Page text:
Today we set off on our first stage of the “Darling River Run” which was from Bourke to Tilpa via Louth. It was a dirt road but had been recently graded because the races were on at Louth and they knew lots of people would be using the road. A few caravans were using the road but they wouldn’t have had any problems.
Louth was a lovely surprise for me, Shindy’s Inn had a wonderful display of bush memorabilia including a fantastic bike. I loved it. The publicans were away fishing “at the Top End”, (Northern Territory for those unfamiliar with Australia) and the person working in their place wasn’t able to tell me the story of the bike other than it belonged to a shearer. I love it because there is so much evidence of the owner on the bike, like the hessian used in different ways, his stitching of it, the wooden stick used as a support for his cup, his billy, toolbag, cigarette tin and axe. In the hessian bag are tins, maybe they held food and most importantly his shears. There are boxing gloves on the back and I know that in the 1920s it was common for men to try to earn money in boxing matches.
On the walls were displays of rabbit traps, mincing machines, saws, horse bits and pieces etc. It was a great place.
After Louth we headed towards Tilpa where we intended to stay. The road was dirt but in good condition. There were lots of cattle some just wandering carefree across the road. Although we were on the River Run we hadn’t seen the river which was a bit disappointing so when we did glimpse it as we passed Alex reversed back down the road until we could get a pull off. There was no need to worry about other traffic we hadn’t seen any and none appeared then. In about 2010 we watched a TV programme about two men going down the Darling in a tinnie, they came to the conclusion it was less of a river and more of a muddy creek and we agree. Most of the time you can’t tell it’s water until the sun glints off it or there are ripples because it’s the same colour as the banks.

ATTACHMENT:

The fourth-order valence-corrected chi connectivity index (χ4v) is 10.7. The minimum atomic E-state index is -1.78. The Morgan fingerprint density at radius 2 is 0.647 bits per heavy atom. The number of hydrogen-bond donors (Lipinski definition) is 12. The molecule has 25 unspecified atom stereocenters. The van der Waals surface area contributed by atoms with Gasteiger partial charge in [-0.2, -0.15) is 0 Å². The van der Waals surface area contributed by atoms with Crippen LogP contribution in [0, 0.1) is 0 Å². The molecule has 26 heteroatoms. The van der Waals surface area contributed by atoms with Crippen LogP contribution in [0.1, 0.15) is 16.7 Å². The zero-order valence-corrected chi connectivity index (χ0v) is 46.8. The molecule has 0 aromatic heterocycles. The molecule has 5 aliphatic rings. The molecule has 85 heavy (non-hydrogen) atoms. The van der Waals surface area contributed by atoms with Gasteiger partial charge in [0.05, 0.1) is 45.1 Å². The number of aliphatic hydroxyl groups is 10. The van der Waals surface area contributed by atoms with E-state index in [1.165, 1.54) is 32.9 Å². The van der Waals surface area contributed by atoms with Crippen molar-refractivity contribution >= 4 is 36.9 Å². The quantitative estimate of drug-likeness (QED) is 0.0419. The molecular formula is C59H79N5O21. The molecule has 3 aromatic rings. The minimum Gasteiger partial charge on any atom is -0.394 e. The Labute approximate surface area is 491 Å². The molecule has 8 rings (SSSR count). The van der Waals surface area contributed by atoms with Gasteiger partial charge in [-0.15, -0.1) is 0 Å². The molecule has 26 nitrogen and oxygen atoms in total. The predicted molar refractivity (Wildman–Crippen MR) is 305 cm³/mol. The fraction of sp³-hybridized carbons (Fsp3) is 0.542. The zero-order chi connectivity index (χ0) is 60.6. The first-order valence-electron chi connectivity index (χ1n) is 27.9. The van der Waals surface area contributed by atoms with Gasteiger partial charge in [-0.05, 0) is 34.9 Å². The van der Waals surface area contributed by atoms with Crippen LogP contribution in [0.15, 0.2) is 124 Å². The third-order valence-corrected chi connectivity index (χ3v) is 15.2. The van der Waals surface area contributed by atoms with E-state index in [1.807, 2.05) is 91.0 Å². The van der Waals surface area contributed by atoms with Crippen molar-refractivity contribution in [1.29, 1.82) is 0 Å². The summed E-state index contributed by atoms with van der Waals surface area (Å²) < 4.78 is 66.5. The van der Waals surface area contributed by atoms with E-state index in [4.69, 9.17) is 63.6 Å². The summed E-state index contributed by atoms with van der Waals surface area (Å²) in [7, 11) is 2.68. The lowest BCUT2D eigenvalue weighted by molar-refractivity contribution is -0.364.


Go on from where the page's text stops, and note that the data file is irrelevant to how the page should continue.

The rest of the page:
There were great swathes of little flowers, yellow, mauve, purple and white.
To say Tilpa was disappointing is putting it mildly. We’d read that they had the world’s best hamburger at the “Trading Post” but we could only find the pub and the school opposite. There were hordes of kids playing in the school so I asked a woman who came out of there but she said she didn’t know the place at all. She was part of a two day get-together for children and their parents who live on remote stations and learn in isolation, they were all camping behind the school. I asked another man and he said there was no Trading Post but you could get anything you wanted at the pub. We gave up and had a hamburger at the pub which was nothing like the Shindy’s Inn at Louth. We decided not to stay in Tilpa.
The road from Tilpa to Wilcannia was the roughest section with clear damage caused by vehicles using it when it was wet. Lots of deep gouges, run offs at the edges and also other rocky sections. The cattle grids also needed care because the road base didn’t meet the grid on the level. We arrived in Wilcannia about 4:00, found the camping ground and discovered we just had time to collect the key to the toilets & showers from the Council Offices. The time it took I did think Alex must have been filling out an application to erect a temporary residence on Council Property!
As we sit in the camper surrounded by big Gum Trees we can hear water falling over the weir, a very nice setting.